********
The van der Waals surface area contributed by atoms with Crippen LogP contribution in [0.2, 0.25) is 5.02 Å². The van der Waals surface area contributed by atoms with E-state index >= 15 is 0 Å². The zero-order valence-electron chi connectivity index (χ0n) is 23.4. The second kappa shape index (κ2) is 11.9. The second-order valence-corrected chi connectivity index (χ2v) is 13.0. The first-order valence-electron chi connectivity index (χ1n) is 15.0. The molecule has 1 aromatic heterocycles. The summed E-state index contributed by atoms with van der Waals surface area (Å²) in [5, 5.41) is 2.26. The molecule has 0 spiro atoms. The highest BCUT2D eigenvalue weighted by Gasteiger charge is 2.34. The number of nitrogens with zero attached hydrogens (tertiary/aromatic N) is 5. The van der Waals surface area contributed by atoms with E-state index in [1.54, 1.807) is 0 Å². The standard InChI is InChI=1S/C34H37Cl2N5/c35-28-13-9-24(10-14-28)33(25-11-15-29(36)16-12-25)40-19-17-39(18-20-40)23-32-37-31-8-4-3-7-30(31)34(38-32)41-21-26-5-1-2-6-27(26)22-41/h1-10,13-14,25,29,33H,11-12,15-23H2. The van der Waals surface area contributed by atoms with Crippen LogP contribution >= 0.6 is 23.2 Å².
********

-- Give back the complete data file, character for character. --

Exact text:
The van der Waals surface area contributed by atoms with Crippen LogP contribution in [0.2, 0.25) is 5.02 Å². The van der Waals surface area contributed by atoms with E-state index >= 15 is 0 Å². The zero-order valence-electron chi connectivity index (χ0n) is 23.4. The second kappa shape index (κ2) is 11.9. The second-order valence-corrected chi connectivity index (χ2v) is 13.0. The first-order valence-electron chi connectivity index (χ1n) is 15.0. The molecule has 1 aromatic heterocycles. The summed E-state index contributed by atoms with van der Waals surface area (Å²) in [5, 5.41) is 2.26. The molecule has 0 spiro atoms. The highest BCUT2D eigenvalue weighted by Gasteiger charge is 2.34. The number of nitrogens with zero attached hydrogens (tertiary/aromatic N) is 5. The van der Waals surface area contributed by atoms with E-state index in [1.54, 1.807) is 0 Å². The standard InChI is InChI=1S/C34H37Cl2N5/c35-28-13-9-24(10-14-28)33(25-11-15-29(36)16-12-25)40-19-17-39(18-20-40)23-32-37-31-8-4-3-7-30(31)34(38-32)41-21-26-5-1-2-6-27(26)22-41/h1-10,13-14,25,29,33H,11-12,15-23H2. The van der Waals surface area contributed by atoms with Crippen LogP contribution >= 0.6 is 23.2 Å².